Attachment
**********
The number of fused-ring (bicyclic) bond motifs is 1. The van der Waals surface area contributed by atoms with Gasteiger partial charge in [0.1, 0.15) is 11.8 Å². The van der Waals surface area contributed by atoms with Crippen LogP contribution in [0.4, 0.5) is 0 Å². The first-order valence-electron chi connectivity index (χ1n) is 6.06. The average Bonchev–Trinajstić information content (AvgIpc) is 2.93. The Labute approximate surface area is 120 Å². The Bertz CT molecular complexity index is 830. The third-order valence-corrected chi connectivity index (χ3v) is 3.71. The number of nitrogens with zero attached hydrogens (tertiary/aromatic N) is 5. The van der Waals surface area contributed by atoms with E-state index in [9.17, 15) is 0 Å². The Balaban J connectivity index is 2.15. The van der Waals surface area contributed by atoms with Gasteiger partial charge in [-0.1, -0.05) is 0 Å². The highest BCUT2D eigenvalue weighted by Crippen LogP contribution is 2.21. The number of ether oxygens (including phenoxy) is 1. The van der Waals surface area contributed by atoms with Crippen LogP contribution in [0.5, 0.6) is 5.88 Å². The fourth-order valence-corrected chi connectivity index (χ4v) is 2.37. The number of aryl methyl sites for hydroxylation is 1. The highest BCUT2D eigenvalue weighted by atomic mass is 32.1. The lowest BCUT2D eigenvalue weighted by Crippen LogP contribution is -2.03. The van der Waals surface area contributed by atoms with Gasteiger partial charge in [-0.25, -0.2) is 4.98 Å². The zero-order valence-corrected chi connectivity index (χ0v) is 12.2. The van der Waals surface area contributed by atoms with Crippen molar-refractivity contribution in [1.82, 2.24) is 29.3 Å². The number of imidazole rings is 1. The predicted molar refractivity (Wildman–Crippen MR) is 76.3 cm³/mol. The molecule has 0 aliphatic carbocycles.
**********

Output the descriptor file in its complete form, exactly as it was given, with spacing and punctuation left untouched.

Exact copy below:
The number of fused-ring (bicyclic) bond motifs is 1. The van der Waals surface area contributed by atoms with Gasteiger partial charge in [0.1, 0.15) is 11.8 Å². The van der Waals surface area contributed by atoms with Crippen LogP contribution in [0.4, 0.5) is 0 Å². The first-order valence-electron chi connectivity index (χ1n) is 6.06. The average Bonchev–Trinajstić information content (AvgIpc) is 2.93. The Labute approximate surface area is 120 Å². The Bertz CT molecular complexity index is 830. The third-order valence-corrected chi connectivity index (χ3v) is 3.71. The number of nitrogens with zero attached hydrogens (tertiary/aromatic N) is 5. The van der Waals surface area contributed by atoms with E-state index in [9.17, 15) is 0 Å². The Balaban J connectivity index is 2.15. The van der Waals surface area contributed by atoms with Gasteiger partial charge in [-0.1, -0.05) is 0 Å². The highest BCUT2D eigenvalue weighted by Crippen LogP contribution is 2.21. The number of ether oxygens (including phenoxy) is 1. The van der Waals surface area contributed by atoms with Crippen LogP contribution in [0.5, 0.6) is 5.88 Å². The fourth-order valence-corrected chi connectivity index (χ4v) is 2.37. The number of aryl methyl sites for hydroxylation is 1. The highest BCUT2D eigenvalue weighted by atomic mass is 32.1. The lowest BCUT2D eigenvalue weighted by Crippen LogP contribution is -2.03. The van der Waals surface area contributed by atoms with Gasteiger partial charge in [-0.25, -0.2) is 4.98 Å². The zero-order valence-corrected chi connectivity index (χ0v) is 12.2. The van der Waals surface area contributed by atoms with Crippen molar-refractivity contribution in [1.82, 2.24) is 29.3 Å². The number of imidazole rings is 1. The predicted molar refractivity (Wildman–Crippen MR) is 76.3 cm³/mol. The molecule has 0 aliphatic carbocycles.